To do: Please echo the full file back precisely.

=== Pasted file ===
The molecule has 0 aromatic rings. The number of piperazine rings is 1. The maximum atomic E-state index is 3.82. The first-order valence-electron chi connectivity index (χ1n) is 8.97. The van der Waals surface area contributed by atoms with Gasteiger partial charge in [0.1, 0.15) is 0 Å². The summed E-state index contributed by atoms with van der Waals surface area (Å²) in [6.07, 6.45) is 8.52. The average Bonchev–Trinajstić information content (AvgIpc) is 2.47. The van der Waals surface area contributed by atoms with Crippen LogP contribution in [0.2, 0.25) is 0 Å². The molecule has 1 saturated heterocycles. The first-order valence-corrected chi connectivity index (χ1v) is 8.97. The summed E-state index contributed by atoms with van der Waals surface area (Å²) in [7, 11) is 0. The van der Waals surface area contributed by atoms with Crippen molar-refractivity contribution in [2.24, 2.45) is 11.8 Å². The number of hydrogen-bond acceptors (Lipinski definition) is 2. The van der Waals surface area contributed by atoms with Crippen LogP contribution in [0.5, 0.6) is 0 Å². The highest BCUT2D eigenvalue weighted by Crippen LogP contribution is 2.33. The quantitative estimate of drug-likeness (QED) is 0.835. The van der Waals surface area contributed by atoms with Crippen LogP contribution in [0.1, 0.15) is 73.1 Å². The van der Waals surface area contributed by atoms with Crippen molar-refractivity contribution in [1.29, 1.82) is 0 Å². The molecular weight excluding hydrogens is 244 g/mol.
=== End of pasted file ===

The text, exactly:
The molecule has 0 aromatic rings. The number of piperazine rings is 1. The maximum atomic E-state index is 3.82. The first-order valence-electron chi connectivity index (χ1n) is 8.97. The van der Waals surface area contributed by atoms with Gasteiger partial charge in [0.1, 0.15) is 0 Å². The summed E-state index contributed by atoms with van der Waals surface area (Å²) in [6.07, 6.45) is 8.52. The average Bonchev–Trinajstić information content (AvgIpc) is 2.47. The van der Waals surface area contributed by atoms with Crippen LogP contribution in [0.2, 0.25) is 0 Å². The molecule has 1 saturated heterocycles. The first-order valence-corrected chi connectivity index (χ1v) is 8.97. The summed E-state index contributed by atoms with van der Waals surface area (Å²) in [7, 11) is 0. The van der Waals surface area contributed by atoms with Crippen molar-refractivity contribution in [2.24, 2.45) is 11.8 Å². The number of hydrogen-bond acceptors (Lipinski definition) is 2. The van der Waals surface area contributed by atoms with Crippen LogP contribution in [0.5, 0.6) is 0 Å². The highest BCUT2D eigenvalue weighted by Crippen LogP contribution is 2.33. The quantitative estimate of drug-likeness (QED) is 0.835. The van der Waals surface area contributed by atoms with Crippen LogP contribution in [0.1, 0.15) is 73.1 Å². The van der Waals surface area contributed by atoms with Crippen molar-refractivity contribution in [1.29, 1.82) is 0 Å². The molecular weight excluding hydrogens is 244 g/mol.